CoronavirusNews

COVID-19: Ethical decision-making for First Peoples living with disability

By April 28, 2020No Comments

First Peoples Disability Network Australia (FPDN) in partnership with Professor Cameron Stewart, Sydney Health Law, University of Sydney, and Professor Jackie Leach Scully, Disability Innovation Institute UNSW, have outlined necessary principles and recommendations regarding the ethical decision-making for First Peoples Living with Disability. These guidelines are specific for individuals presenting to an Intensive Care Unit and how their treatment is prioritised and managed.

FPDN CEO, Damian Griffis stated “we have seen scenarios play out overseas where a point system has been the tool used to determine who is worthy of treatment and prioritising individuals level of care. People who are disadvantaged often score lower on those point ranking systems, and it is those same people who miss out on receiving appropriate medical attention and support. Our fear in Australia is that First Peoples with disability who are already experiencing higher levels of disadvantage and are extremely vulnerable to COVID-19 will be triaged out of the health system or be provided with inadequate support.”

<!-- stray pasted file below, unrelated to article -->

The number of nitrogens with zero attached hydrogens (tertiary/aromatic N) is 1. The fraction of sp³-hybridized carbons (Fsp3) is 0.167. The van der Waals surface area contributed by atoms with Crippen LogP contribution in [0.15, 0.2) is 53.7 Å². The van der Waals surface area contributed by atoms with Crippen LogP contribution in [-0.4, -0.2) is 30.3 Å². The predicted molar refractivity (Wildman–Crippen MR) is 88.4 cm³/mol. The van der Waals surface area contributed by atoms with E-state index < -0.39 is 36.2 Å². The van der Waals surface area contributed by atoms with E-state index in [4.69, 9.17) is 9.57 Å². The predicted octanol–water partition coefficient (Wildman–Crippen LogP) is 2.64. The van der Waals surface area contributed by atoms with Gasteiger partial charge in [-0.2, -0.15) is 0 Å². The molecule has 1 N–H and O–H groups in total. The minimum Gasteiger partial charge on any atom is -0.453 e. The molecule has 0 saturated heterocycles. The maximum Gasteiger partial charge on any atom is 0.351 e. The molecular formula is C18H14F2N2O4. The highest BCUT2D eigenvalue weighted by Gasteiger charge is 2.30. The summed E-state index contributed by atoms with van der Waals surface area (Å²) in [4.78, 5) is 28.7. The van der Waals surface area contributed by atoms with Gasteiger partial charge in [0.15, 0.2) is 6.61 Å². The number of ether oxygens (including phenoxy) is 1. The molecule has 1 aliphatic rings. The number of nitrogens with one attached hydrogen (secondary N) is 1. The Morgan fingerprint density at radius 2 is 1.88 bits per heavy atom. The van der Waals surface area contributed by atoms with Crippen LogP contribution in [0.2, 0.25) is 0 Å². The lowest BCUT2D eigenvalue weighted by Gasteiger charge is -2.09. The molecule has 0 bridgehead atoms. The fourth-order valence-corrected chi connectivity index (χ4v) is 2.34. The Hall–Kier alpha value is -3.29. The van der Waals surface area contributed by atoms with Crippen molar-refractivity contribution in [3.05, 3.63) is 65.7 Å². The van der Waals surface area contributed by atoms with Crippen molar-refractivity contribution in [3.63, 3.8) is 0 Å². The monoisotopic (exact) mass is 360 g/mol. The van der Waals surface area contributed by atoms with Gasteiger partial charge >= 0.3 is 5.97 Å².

Discussions of easing restrictions, nation-wide, potentially present a higher risk of increasing numbers of outbreaks across the country. These ethical considerations must be adapted and implemented.

1.
All Federal, State and Territory government agencies must remove disability from consideration of resource allocation when it is used as a broad criterion for exclusion from critical care.
2.
State and Federal health authorities must commit to including First Peoples with a disability in planning for decision-making regarding healthcare during the pandemic.
3.
State and Federal health authorities must commit to identifying areas of strain and work to re-establish strong relationships of trust and confidence with the First Peoples affected. In cases where that cannot be implemented, arrangements should be made to give access to alternative healthcare resources.
4.
State and Territory policies on pandemic healthcare must expressly refer to the need to be culturally competent when providing services to First Peoples with a disability.
5.
The State and Territory governments must look at how more students can be transitioned into the Aboriginal and Torres Strait Islander Healthcare workforce.
6.
State and Territory governments must understand this existential threat and take whatever action is necessary to protect Elders as the guardians of First Peoples’ cultures.

 

Click here to read the Statement